West Indies and England cricket teams, the two characters for the plot, seek a crucial advantage in the third of the five Cable & Wireless One-Day Internationals after sharing the spoils in two high-scoring matches at Kensington Oval.
The stage - the pitch - looks a beauty, a view shared by one of the major stars of the show.
``The surface in Barbados was top-class and this one seems to be similar,'' West Indies captain Brian Lara said yesterday.
``We've had good One-Day matches here so far. There haven't been any problems in the past and it doesn't seem like there will be any problems this weekend.
``Hopefully, the teams will be up to it and we'll have two exciting encounters again - hopefully in the West Indies' favour.''
There was no shortage of drama in the Barbados leg of the series. The two matches, played in a charged atmosphere, produced tense finishes which resulted in a victory for either side.
It means that there is plenty to play for this weekend, according to England captain Adam Hollioake.
``From here on, it's basically a two-best-in-three series. Whoever wins the first game will be at an advantage. The pressure will then be on the other team,'' he said.
``The two teams are evenly matched. At the end, the team with the best nerves is going to win.''
The picturesque ground, which is sandwiched between the E.T. Joshua Airport and the Caribbean Sea, holds special memories for both Lara and the West Indies.
Lara enjoyed the satisfaction of scoring the first Test hundred on the ground last season and he was also a century-maker in a One-Day International against New Zealand two years ago.
When West Indies and England played here in 1994, the home team thoroughly dominated their opponents and went on to win by a mammoth 165 runs with Lara finishing off the match with some innocuous leg-breaks that earned him his only two wickets in international cricket.
``This is a very good ground for us. We've been able to do quite well here,'' Lara said.
``We need two victories to finish off the series and we couldn't have wanted a better place than St. Vincent.''
By adding two One-Day ``specialists'' to their squad, West Indies have given themselves quite a few options for the composition of their final XI.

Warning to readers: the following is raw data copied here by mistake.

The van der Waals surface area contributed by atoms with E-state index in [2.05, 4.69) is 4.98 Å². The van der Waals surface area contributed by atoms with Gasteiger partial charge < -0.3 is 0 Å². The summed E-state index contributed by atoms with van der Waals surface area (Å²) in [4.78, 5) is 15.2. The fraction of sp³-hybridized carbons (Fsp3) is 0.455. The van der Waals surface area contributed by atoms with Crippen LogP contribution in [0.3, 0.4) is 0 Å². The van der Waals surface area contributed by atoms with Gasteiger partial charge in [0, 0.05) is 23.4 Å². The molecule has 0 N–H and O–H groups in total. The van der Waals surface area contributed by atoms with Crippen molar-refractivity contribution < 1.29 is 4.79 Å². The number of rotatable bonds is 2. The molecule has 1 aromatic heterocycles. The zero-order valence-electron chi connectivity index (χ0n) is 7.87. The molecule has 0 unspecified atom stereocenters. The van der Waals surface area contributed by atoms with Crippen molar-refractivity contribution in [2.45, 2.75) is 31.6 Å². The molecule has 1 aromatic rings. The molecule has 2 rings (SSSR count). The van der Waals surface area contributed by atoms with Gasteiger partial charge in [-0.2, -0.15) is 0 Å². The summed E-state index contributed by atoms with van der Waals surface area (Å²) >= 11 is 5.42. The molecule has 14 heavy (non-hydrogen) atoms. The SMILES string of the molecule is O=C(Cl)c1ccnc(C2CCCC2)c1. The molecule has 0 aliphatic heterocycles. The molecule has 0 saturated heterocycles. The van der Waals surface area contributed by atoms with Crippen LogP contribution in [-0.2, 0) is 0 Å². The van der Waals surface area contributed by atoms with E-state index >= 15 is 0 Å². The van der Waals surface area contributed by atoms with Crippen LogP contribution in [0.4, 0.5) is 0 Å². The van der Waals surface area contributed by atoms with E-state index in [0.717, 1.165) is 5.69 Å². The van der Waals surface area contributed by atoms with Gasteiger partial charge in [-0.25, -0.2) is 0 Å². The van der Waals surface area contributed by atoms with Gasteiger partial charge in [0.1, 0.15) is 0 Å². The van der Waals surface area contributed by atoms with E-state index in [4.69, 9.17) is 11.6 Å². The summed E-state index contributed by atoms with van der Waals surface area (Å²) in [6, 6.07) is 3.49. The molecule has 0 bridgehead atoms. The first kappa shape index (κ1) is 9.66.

The general feeling is that the three all-rounders - Phil Simmons, Keith Arthurton and the uncapped Carl Tuckett - along with hometown fast bowler Nixon McLean, are competing for the last two spots.
Lara gave no hint about the eventual 11, but it is likely that Arthurton, his usefulness underlined by his left-handed batting, quick, flat left-arm spin and fleet-footedness in the outfield, will make a return to the international arena for the first time in two years.
Should McLean be omitted, the West Indies will go into the match with only two genuine fast bowlers, a rare and what appears to be an unlikely move.
England are also contemplating a change to their fast bowling department following two electrifying starts by the West Indies who lashed more than 100 runs within the first 15 overs in both matches.
Most of the assault was targeted on Dean Headley, whose 16 overs cost 131 runs.
There is speculation that Angus Fraser, England's workhorse in the Test series, might replace Headley, but Hollioake was not prepared to say so. But he did promise to restrict the West Indies' early fireworks.
``That's an area we have to look at, but we've got a few ideas to stop the flow of runs,'' he said.
Capacity crowds are expected for both matches.
Each of the five flights from Barbados into Kingston yesterday, was solidly booked and in some cases, overbooked. The first of those flights was delayed by half-hour because of a ticketing problem that resulted in too many passengers assembling at the departure gate.